Next stop was the ‘Major Oak’, believed to be the tree where Robin Hood and his men took shelter and slept. This again was only a short distance away and we paid £3 for parking. Once out of the car we followed the signs towards the Oak and the path wound through the woods which to us looked a little sparse, many trees seemed to have died and their stumps had been turned into little works of art resembling houses with delicate little windows and chimneys.

The ‘Major Oak’ appeared ahead and it was indeed a very impressive sight, with a recorded girth of 33 feet and a canopy of 92 feet, it was believed to weigh in the region of 23 tons and be between 800 a 1000 years old, it was huge. The thick long extending branches were being held up by various metal supports and it was also protected by a sturdy circular wooden fence. It’s a good job too, it’s one of those things you just have to touch, but not anymore it seems.

Tummys were rumbling so a late lunch was on the cards, off we set without any direction in mind. After a short drive along the country lanes we found ourselves back at the roundabout and low and behold the Fish and Chip restaurant beckoned us forth.

We treated ourselves to a proper portion of cod and chips, it was absolutely delicious, the fish was huge and cooked in a very nice light batter. Great environment too, little booths along the windows with the same set in the middle. Would highly recommend.

Feeling very satisfied we headed back to Pod to enjoy our last evening, after our fish treat we didn’t feel like eating too much, so cheese and biscuits were enjoyed with the last few bottle of ale we’d brought with us. Not a bad end to our two nights away and we thought we ‘d crammed quite a bit in too.

Morning arrived way too soon but it was dry which is always a blessing when packing up and the pup tent had worked a treat, perfect for putting the chairs and muddy boots in, a brilliant little buy. We felt we were pretty prepared for our jaunt in May round the Scottish coast, midges and weather permitting.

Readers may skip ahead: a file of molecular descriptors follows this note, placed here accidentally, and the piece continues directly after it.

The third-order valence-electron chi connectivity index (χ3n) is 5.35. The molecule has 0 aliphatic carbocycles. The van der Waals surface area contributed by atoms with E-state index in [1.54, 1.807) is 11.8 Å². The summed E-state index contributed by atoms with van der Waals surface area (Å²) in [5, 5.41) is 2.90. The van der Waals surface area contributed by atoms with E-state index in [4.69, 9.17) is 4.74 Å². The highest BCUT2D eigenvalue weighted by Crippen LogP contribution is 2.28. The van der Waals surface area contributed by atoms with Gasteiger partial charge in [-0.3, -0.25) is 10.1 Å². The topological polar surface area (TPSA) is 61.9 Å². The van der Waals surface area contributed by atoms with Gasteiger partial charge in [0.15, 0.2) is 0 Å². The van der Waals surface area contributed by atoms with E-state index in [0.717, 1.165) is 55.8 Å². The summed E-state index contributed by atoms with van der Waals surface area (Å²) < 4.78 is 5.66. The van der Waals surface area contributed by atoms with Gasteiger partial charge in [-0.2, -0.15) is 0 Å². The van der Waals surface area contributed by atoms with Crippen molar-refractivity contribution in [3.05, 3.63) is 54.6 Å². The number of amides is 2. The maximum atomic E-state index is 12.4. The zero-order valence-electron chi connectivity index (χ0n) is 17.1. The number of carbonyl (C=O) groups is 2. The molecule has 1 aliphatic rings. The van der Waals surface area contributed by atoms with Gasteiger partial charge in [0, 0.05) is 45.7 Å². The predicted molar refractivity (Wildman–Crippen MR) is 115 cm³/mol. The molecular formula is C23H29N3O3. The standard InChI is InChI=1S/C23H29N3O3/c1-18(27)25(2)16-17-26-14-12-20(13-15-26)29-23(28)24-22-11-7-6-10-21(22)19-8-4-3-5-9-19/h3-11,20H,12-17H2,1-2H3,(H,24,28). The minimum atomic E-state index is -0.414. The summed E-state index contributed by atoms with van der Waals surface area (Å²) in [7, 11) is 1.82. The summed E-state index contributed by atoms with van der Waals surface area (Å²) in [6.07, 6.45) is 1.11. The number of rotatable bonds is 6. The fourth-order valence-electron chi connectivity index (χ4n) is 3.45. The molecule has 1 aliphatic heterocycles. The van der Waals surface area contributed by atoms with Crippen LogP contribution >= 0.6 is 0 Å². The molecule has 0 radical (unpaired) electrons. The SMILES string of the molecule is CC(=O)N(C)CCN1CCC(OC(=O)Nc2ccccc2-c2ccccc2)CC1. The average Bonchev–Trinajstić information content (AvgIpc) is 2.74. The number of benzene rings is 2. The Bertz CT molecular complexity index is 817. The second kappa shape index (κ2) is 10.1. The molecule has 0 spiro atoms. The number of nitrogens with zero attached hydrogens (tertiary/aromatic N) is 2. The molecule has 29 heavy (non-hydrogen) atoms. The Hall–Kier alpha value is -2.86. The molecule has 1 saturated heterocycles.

But before that we had our special Easter break planned and our April trip to Arran, all very exciting stuff, don’t you think.

Posted in Accessories, Awning, Caravan, Caravanning, Conservation, Forest, Glamping, national trust, Photography, Sight seeing, Stately home, Stately homes, Travel, Traveling, Walking, woodland | Tagged , , , , , , , , , , , | Leave a comment

February at Chatsworth.. and snow !

Chatsworth Caravan and Motorhome site in the beautiful Derbyshire countryside was all nicely lined up for a few days in February. The day soon arrived and this was our third attempt into 2018 to try and find some snow.

We’d missed out on the previous two as no matter where we were, the snow was always at the other end of the country. Scotland would have been a definite but as we were out of holiday leave it was just that little bit too far to go for a few nights away.

Weather reports were checked and it all looked quite promising, but British weather being what it is it still wasn’t a definite.

Due to Chatsworth location and the very narrow one way access road onto the site there was a strict policy of no entry for new arrivals until 1pm. So as not to run the risk of getting a telling off we left it as late as we dare, in the hope we would arrive a few minutes past the crucial hour.

Low and behold we arrived 4 minutes past the hour and cruised onto the single track road towards the site and its reception office. No sooner had we set wheels on the track when we saw no more than 20 meters in front of us the rear end of another caravan slowly manoeuvring its way along.

We thought, okay, not too bad, the chain gate had only just been removed so we must be one of the first to arrive, no. As we slowly wound our way down the track it opened up in front of us and we saw not 2 vehicles, but 8 and behind us there was an ever increasing queue of ‘vans and motorhomes working their way along the same track.

It was quite amusing as neither of us had ever seen anything like this before, but we resigned ourselves to sitting in the queue until it came to our turn to book in. We didn’t know how long we expected to be there but we were pleasantly surprised as the queue moved along quite quickly and we were soon at the gate being greeted by one of the wardens.